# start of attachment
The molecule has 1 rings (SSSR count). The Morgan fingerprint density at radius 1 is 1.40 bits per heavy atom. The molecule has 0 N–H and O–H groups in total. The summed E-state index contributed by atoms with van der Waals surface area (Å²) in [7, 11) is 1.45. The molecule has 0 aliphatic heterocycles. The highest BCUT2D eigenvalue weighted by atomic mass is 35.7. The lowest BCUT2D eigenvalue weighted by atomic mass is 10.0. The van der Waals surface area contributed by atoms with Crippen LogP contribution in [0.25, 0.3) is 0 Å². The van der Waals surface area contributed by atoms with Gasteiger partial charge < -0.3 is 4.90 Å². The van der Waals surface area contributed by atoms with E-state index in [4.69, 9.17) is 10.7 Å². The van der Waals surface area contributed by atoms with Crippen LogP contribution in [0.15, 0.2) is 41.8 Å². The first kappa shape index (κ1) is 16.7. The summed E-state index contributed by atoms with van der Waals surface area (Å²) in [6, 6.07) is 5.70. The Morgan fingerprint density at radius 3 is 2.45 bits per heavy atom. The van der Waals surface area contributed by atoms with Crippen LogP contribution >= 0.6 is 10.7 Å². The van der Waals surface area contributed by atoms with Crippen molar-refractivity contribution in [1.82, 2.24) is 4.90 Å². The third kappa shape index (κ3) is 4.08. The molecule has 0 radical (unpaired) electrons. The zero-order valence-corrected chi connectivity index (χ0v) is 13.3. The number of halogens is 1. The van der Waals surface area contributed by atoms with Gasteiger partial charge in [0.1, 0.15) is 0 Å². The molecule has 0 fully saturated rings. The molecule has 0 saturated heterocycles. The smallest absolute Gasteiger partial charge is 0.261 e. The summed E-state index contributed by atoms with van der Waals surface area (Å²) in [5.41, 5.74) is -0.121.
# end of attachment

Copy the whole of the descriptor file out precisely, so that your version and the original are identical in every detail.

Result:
The molecule has 1 rings (SSSR count). The Morgan fingerprint density at radius 1 is 1.40 bits per heavy atom. The molecule has 0 N–H and O–H groups in total. The summed E-state index contributed by atoms with van der Waals surface area (Å²) in [7, 11) is 1.45. The molecule has 0 aliphatic heterocycles. The highest BCUT2D eigenvalue weighted by atomic mass is 35.7. The lowest BCUT2D eigenvalue weighted by atomic mass is 10.0. The van der Waals surface area contributed by atoms with Crippen LogP contribution in [0.25, 0.3) is 0 Å². The van der Waals surface area contributed by atoms with Gasteiger partial charge < -0.3 is 4.90 Å². The van der Waals surface area contributed by atoms with E-state index in [4.69, 9.17) is 10.7 Å². The van der Waals surface area contributed by atoms with Crippen LogP contribution in [0.15, 0.2) is 41.8 Å². The first kappa shape index (κ1) is 16.7. The summed E-state index contributed by atoms with van der Waals surface area (Å²) in [6, 6.07) is 5.70. The Morgan fingerprint density at radius 3 is 2.45 bits per heavy atom. The van der Waals surface area contributed by atoms with Crippen LogP contribution >= 0.6 is 10.7 Å². The van der Waals surface area contributed by atoms with Crippen molar-refractivity contribution in [1.82, 2.24) is 4.90 Å². The third kappa shape index (κ3) is 4.08. The molecule has 0 radical (unpaired) electrons. The zero-order valence-corrected chi connectivity index (χ0v) is 13.3. The number of halogens is 1. The van der Waals surface area contributed by atoms with Gasteiger partial charge in [0.1, 0.15) is 0 Å². The molecule has 0 fully saturated rings. The molecule has 0 saturated heterocycles. The smallest absolute Gasteiger partial charge is 0.261 e. The summed E-state index contributed by atoms with van der Waals surface area (Å²) in [5.41, 5.74) is -0.121.